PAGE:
My Lab and Fitness Results After 3 months of Rapamycin Use

Thanks! Yes, I’m pretty fond of the “N-of-one trial” idea, it helps me take an active part on my health. It also helps me temper some of my enthusiasm with pharmaceutical interventions that potentially extend lifespan.

But - since you’ve posted all the good data, I have to ask… How are you feeling? Do you notice any other changes that maybe were not covered in the data?

I’m feeling the same in general before rapamycin vs after. Aside from the side effects I posted above, I can’t say I feel any other changes. My sleep hasn’t changed much, I haven’t felt like I’ve had necessarily more energy from rapamycin either. My guess is that any improvement in healthspan has been driven mostly by diet and exercise.

I’ve decided to increase my dosage to 6mg/week starting this month, so we’ll see how things are after 3 months or so at tht dosage


Great post, thank you for taking the time to share real data!


FYI, You’re probably taking vit D2 not the over the counter variety vit D3. The prescription dose once weekly is correct for D2. Agree with your doc.


Thank you for sharing. Which brand of Sirolimus have you been taking?


Overall great results. Thanks for sharing and looking forward to your next report on 6 mg!


An increase in lipids actually means that the rapamycin is working


Could someone get a PDF copy of the above linked paper and post/upload the copy?

The title is;

mTORC1 regulates a lysosome-dependent adaptive shift in intracellular lipid species

Posted link

Thank you, Arhu

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Now THIS is what we need more of… Data not anecdote.


One of the authors of the paper shared a link on twitter that allows you to view it (the full paper):

Let me know if this does not work:

Paper should be at this link below:

mTORC1 regulates a lysosome-dependent adaptive shift in intracellular lipid species


Thanks for taking the time to chart and share all this information!

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That may be but it still does not make high TG levels ok.
The elevation of TG levels seems to be dose-dependent. It certainly seemed to in my case.
I think, because the majority of evidence indicates high TG levels are bad for your health, we should either adjust the dose or take other measures to keep TG levels in the “lab normal” range.

“Both fasting and nonfasting TG levels associate with CVD risk. In a European population, 27% of adults had nonfasting TGs greater than 176 mg/dL, a level that was associated with an approximately 1.9-fold increase in risk of CVD”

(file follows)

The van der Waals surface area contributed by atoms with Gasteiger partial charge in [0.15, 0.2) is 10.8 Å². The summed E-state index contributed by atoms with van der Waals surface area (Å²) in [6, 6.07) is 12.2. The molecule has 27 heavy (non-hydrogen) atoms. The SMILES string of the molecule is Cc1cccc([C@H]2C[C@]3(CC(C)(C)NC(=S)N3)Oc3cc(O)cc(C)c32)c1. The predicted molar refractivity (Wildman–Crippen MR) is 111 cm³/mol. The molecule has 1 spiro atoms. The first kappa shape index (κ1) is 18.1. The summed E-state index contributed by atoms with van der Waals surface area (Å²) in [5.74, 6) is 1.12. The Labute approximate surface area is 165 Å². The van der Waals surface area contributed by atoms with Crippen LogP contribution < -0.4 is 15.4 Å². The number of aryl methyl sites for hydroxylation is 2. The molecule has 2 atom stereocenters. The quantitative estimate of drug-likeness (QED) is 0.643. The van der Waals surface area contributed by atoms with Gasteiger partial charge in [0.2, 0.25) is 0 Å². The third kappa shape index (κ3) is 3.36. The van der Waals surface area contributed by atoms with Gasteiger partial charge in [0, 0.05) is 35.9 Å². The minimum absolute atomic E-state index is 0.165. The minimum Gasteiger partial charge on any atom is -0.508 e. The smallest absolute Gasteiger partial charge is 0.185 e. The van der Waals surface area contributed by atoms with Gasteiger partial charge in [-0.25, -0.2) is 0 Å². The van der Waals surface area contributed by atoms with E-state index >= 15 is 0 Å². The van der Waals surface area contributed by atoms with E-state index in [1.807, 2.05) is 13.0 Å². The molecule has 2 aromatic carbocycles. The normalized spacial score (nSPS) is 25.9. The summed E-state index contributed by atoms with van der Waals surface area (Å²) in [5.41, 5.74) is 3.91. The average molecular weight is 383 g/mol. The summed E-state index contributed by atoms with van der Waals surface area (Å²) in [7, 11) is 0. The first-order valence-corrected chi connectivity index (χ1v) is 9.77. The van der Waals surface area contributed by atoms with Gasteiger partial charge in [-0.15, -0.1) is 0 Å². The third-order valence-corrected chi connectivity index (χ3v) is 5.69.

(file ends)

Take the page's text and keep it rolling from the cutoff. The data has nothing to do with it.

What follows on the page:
This has been discussed ad-nauseam in this thread, which I recommend people read if interested: Rapamycin and risk of cardiovascular disease

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True, but it obviously unsettled. My main point of contention is: People taking rapamycin are using it to justify high lipid levels.

If you are taking statins, make sure you’re also taking CoQ10, since statins significantly reduce CoQ10 production, which is pretty important for healthy functioning.


My understanding is that people recommend it for muscle pain associated with statin use. I don’t have any muscle pain, and I regularly exercise, so should I still worry about coq10 ?

It’s way more than muscle weakness, it has to do with proper mitochondria functioning, which is basically the most important part that makes up “you”.

Here’s an research paper you can refer to: Coenzyme Q10 and Statin-Induced Mitochondrial Dysfunction - PMC

I was on statin after a myocardial infarction at 38yo, and the doctor didn’t tell me I had to top up on B12 and Q10 when on statin. Within months I started to develop the first depression I’ve ever had in my life, the contrast was huge since I’m generally a very optimistic and happy/content person.

It was later at a high-end health checkup clinic did the doctor there tell me Q10, B12, Omega 3 are definitely essential if you take statin. Especially Q10 since statins stops your body from creating them, which is pretty darn essential to your whole body’s proper mitochondrial functioning.

After some research, it appeared to me how bat shit crazy it is for a doctor to prescribe statin but not Q10, but then again it’s what the insurance companies approve (or deem as necessary) as insured meds, so if you understand how the system works you will know that you have to do your own research before eating any kind of prescribed meds.

Also, ApoB is the closest indicator of possible clogging in blood vessels, but inflammation is what causes endothelial walls to fill up with cholesterol and thicken.

Uric acid, CRP are some biomarkers to watch for.


Thanks! I’ll remember to monitor coq10 levels on my next panel. I probably haven’t felt a difference because I’ve been on statins less than 1 year

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Thank you for sharing. Excellent blood results. I did have an increase in my basal glycemia for a few weeks too. (I wear a CGM). It is back to normal now.


Review link below.

“The world’s best and most comprehensive CoQ10 encyclopedia – the only place you need to go to find useful and practical information about the incredible substance Coenzyme Q10 commonly known as CoQ10.”


Thank you so much for sharing your journey thus far with us. Are you willing to share the price of using healthspan for both the Acarbose and rapamycin?